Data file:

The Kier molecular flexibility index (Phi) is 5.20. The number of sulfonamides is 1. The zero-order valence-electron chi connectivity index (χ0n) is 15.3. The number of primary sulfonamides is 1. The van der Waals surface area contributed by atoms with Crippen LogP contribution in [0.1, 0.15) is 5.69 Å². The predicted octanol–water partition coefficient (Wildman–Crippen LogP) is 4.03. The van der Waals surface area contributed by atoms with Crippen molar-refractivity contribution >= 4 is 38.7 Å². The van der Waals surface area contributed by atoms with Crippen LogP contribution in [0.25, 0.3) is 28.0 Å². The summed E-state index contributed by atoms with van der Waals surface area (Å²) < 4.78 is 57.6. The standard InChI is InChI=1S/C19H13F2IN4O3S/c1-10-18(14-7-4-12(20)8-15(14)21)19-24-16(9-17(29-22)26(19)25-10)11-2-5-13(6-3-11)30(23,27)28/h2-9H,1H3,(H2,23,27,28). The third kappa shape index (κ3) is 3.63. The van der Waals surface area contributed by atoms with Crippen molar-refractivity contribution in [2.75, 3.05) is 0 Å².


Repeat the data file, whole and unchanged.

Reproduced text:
The Kier molecular flexibility index (Phi) is 5.20. The number of sulfonamides is 1. The zero-order valence-electron chi connectivity index (χ0n) is 15.3. The number of primary sulfonamides is 1. The van der Waals surface area contributed by atoms with Crippen LogP contribution in [0.1, 0.15) is 5.69 Å². The predicted octanol–water partition coefficient (Wildman–Crippen LogP) is 4.03. The van der Waals surface area contributed by atoms with Crippen molar-refractivity contribution >= 4 is 38.7 Å². The van der Waals surface area contributed by atoms with Crippen LogP contribution in [0.25, 0.3) is 28.0 Å². The summed E-state index contributed by atoms with van der Waals surface area (Å²) < 4.78 is 57.6. The standard InChI is InChI=1S/C19H13F2IN4O3S/c1-10-18(14-7-4-12(20)8-15(14)21)19-24-16(9-17(29-22)26(19)25-10)11-2-5-13(6-3-11)30(23,27)28/h2-9H,1H3,(H2,23,27,28). The third kappa shape index (κ3) is 3.63. The van der Waals surface area contributed by atoms with Crippen molar-refractivity contribution in [2.75, 3.05) is 0 Å².